Devil’s Claw – sources, health benefits, nutrients, uses and constituents at NaturalPedia.com

Tuesday, August 15, 2017 by

Devil’s claw (Harpagophytum procumbens) is a leafy perennial plant native to South Africa that also goes by the names “grapple plant” and “wood spider”. The name “devil’s claw” is a reference to the distinct hook-like appearance of the fruit. The tuber-like roots are the most valuable parts of the plant, however, with practitioners of traditional African medicine having used them to remedy many common afflictions. The reputation and potency of devil’s claw as a medicinal herb reached a point when the German Commission E approved it as a nonprescription medicine.

List of known nutrients

As the most prized and used part, the tuberous roots of devil’s claw are known to contain the following nutritional and medicinal constituents:

  • Beta-sitosterol
  • Caffeic Acid
  • Calcium
  • Chromium
  • Cinnamic Acid
  • Flavonoids
  • Harpagoside
  • Kaempferol
  • Luteolin
  • Magnesium
  • Oleanolic Acid
  • Selenium
  • Zinc

Harpagoside and beta-sitosterol are two active substances that contribute to the anti-inflammatory qualities of this plant. Hence, devil’s claw has long been used as an anti-inflammatory agent and a pain reliever.

Thanks to its unique combination of constituents, devil’s claw possesses multiple properties outside of that as an antiphlogistic or anti-inflammatory agent, namely as a mild analgesic, a digestive stimulant, and as a choloretic.

Medicinal uses for devil’s claw

A popular natural remedy in South Africa and Germany, devil’s claw has been utilized to alleviate the symptoms of numerous health conditions for decades. These health conditions include:

  • Arthritis
  • Boils
  • Bursitis
  • Gout
  • Headaches
  • Heartburn
  • High Cholesterol
  • Indigestion
  • Inflammation
  • Loss Of Appetite
  • Neuralgia
  • Osteoarthritis
  • Rheumatoid Arthritis
  • Sciatica
  • Skin Irritation
  • Sores
  • Tendonitis

Ever since its initial discovery by European colonists in the 18th century, devil’s claw has been used as a treatment for arthritis. Being an antiphlogistic, devil’s claw can ease the pains of aching joints and muscles, as well as enhance one’s mobility.

A topical application of devil’s claw often serves as a traditional treatment to skin-related afflictions like boils and sores.

One other traditional use for devil’s claw is as an appetite stimulant to encourage weight gain, typically after a period of sickness.

Devil’s claw is believed to be good for other illnesses relating to the digestive system, such as indigestion. High doses of devil’s claw can result in nausea and stomach upset, however, so exercise caution when using this plant.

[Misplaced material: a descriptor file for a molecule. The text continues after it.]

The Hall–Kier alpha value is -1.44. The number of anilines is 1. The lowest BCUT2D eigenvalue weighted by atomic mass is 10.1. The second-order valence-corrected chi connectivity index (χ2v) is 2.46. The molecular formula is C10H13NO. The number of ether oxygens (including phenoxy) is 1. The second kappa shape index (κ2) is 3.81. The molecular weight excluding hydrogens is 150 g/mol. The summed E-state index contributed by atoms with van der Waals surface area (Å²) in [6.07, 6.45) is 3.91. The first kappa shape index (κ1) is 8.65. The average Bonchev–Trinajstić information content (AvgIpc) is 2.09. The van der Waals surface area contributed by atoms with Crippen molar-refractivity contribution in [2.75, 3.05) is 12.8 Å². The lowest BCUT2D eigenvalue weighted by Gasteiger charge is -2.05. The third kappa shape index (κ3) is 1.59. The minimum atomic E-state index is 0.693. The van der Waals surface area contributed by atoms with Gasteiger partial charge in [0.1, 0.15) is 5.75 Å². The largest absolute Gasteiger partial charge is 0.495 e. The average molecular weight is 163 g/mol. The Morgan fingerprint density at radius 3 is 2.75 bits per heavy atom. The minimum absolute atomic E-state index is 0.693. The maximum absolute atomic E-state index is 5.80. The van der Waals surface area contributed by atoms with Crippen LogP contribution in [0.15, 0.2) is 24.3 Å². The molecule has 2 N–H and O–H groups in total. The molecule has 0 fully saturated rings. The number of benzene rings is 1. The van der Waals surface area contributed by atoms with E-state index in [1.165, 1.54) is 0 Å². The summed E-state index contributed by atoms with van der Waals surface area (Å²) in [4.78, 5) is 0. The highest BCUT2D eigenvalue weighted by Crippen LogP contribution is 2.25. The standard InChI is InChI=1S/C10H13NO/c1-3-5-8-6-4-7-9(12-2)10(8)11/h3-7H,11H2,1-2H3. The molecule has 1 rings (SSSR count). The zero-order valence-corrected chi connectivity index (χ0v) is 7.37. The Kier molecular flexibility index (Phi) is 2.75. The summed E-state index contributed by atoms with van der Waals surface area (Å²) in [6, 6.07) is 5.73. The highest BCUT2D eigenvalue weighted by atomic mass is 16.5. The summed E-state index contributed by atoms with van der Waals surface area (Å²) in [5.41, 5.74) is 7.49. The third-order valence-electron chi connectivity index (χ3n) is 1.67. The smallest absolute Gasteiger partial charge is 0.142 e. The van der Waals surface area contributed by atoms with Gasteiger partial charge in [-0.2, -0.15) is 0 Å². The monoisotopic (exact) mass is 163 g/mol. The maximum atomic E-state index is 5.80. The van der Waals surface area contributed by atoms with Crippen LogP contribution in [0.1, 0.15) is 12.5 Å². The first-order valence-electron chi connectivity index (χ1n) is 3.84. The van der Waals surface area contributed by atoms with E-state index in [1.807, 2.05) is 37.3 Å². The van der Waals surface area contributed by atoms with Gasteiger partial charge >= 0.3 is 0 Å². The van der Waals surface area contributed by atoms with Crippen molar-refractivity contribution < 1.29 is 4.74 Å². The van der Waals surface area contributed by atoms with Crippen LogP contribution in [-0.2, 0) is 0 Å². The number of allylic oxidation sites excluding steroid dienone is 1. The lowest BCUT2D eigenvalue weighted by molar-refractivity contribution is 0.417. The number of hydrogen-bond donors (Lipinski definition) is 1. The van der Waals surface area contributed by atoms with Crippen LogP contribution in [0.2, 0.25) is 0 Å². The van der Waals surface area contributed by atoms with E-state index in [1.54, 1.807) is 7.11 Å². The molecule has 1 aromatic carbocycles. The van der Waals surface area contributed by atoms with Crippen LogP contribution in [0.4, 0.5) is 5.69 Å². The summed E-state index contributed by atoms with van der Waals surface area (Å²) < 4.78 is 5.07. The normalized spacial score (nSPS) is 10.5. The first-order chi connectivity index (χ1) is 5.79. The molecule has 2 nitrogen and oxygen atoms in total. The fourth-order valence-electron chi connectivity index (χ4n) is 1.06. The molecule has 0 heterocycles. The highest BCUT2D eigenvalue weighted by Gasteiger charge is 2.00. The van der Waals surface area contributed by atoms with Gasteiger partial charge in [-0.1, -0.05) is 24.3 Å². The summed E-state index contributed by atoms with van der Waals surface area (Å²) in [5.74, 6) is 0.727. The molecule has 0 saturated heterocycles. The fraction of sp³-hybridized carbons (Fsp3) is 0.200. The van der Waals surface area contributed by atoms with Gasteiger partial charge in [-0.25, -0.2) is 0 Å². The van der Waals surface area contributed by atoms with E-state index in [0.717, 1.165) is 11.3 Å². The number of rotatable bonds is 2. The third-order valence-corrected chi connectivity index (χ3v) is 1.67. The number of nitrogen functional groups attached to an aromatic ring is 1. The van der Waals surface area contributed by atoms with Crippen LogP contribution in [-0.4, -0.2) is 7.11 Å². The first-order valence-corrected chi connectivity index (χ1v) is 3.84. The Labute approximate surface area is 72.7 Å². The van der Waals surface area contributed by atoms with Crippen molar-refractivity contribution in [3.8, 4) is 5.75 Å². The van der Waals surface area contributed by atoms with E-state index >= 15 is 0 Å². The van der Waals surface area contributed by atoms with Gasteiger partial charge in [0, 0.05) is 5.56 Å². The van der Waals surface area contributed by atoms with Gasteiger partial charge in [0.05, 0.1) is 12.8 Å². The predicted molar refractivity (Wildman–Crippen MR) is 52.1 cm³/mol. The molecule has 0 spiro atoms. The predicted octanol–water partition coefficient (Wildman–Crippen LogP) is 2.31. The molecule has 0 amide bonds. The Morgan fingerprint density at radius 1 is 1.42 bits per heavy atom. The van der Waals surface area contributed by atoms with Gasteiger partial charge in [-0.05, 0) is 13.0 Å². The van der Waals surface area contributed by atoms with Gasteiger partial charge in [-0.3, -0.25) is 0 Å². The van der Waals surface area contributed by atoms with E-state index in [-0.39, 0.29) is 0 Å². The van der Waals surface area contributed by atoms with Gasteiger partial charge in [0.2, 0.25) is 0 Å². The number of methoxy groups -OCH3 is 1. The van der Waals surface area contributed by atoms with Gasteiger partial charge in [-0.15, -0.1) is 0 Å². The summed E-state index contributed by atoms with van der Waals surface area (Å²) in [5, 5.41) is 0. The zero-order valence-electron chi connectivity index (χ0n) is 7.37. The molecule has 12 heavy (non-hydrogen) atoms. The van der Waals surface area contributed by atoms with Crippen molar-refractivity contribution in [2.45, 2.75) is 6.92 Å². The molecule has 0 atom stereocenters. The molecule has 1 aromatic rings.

Due to the possible mild side effects on one’s digestion, individuals with gastric ulcers or gallstones are advised against taking devil’s claw. Additionally, devil’s claw may thin the blood, so individuals who are currently on blood-thinning medication should consult a medical professional before using this plant.

Body systems supported by devil’s claw

When taken in moderate amounts, devil’s claw is said to be good for these following body parts and systems:

  • Digestive System
  • Kidneys
  • Liver
  • Muscles and joints
  • Skin

Ways to use devil’s claw

Devil’s claw can be purchased in various forms, primarily as a liquid extract, tincture, capsule, tablet, or topical ointment. A tea made from the root can be made at home.

To prepare devil’s claw tea, take one teaspoon of dried root and steep it in two cups of boiling water for 20 minutes. Strain and set aside to cool before drinking. A cup a day will do, as consuming more can lead to digestive issues.

Where to learn more

Summary

Devil’s claw is composed of unique constituents that have made it useful as an herbal remedy. Most notably, devil’s claw can relieve the symptoms of arthritis, boils, sores, and stimulate the appetite. It can have ill effects on those with gallstones, ulcers, or those taking blood-thinning medication, and should be avoided by individuals who fall under any of these categories.

Sources include:

Indigo-Herbs.com
AnniesRemedy.com
HerbWisdom.com
HealthyFocus.org
CrazyForTea.com



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